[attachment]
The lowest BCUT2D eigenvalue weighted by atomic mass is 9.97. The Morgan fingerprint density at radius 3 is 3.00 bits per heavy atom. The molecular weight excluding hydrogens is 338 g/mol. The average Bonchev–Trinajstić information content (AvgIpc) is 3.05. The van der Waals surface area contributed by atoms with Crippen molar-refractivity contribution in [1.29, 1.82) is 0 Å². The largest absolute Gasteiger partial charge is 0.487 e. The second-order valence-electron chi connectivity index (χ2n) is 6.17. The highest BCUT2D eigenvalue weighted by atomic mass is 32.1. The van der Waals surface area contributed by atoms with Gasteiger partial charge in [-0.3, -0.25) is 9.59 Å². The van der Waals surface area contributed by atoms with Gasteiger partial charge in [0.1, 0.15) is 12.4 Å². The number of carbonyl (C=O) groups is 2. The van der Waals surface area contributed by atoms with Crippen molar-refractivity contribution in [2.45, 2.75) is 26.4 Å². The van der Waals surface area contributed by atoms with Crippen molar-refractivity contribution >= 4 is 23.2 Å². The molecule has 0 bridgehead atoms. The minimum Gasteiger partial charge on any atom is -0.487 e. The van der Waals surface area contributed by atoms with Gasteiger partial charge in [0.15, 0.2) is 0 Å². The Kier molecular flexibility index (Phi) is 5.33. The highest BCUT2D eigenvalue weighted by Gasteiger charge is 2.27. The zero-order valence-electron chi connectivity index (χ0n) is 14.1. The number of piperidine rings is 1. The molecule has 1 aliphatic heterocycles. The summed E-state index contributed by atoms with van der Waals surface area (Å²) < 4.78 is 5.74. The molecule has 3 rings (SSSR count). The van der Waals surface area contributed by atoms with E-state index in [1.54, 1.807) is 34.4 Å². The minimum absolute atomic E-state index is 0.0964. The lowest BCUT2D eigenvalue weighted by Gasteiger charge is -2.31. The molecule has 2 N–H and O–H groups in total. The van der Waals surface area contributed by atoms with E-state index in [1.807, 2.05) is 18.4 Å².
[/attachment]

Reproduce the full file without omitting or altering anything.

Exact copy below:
The lowest BCUT2D eigenvalue weighted by atomic mass is 9.97. The Morgan fingerprint density at radius 3 is 3.00 bits per heavy atom. The molecular weight excluding hydrogens is 338 g/mol. The average Bonchev–Trinajstić information content (AvgIpc) is 3.05. The van der Waals surface area contributed by atoms with Crippen molar-refractivity contribution in [1.29, 1.82) is 0 Å². The largest absolute Gasteiger partial charge is 0.487 e. The second-order valence-electron chi connectivity index (χ2n) is 6.17. The highest BCUT2D eigenvalue weighted by atomic mass is 32.1. The van der Waals surface area contributed by atoms with Gasteiger partial charge in [-0.3, -0.25) is 9.59 Å². The van der Waals surface area contributed by atoms with Gasteiger partial charge in [0.1, 0.15) is 12.4 Å². The number of carbonyl (C=O) groups is 2. The van der Waals surface area contributed by atoms with Crippen molar-refractivity contribution in [2.45, 2.75) is 26.4 Å². The van der Waals surface area contributed by atoms with Crippen molar-refractivity contribution >= 4 is 23.2 Å². The molecule has 0 bridgehead atoms. The minimum Gasteiger partial charge on any atom is -0.487 e. The van der Waals surface area contributed by atoms with Gasteiger partial charge in [0.15, 0.2) is 0 Å². The Kier molecular flexibility index (Phi) is 5.33. The highest BCUT2D eigenvalue weighted by Gasteiger charge is 2.27. The zero-order valence-electron chi connectivity index (χ0n) is 14.1. The number of piperidine rings is 1. The molecule has 1 aliphatic heterocycles. The summed E-state index contributed by atoms with van der Waals surface area (Å²) < 4.78 is 5.74. The molecule has 3 rings (SSSR count). The van der Waals surface area contributed by atoms with E-state index in [1.54, 1.807) is 34.4 Å². The minimum absolute atomic E-state index is 0.0964. The lowest BCUT2D eigenvalue weighted by Gasteiger charge is -2.31. The molecule has 2 N–H and O–H groups in total. The van der Waals surface area contributed by atoms with E-state index in [1.807, 2.05) is 18.4 Å².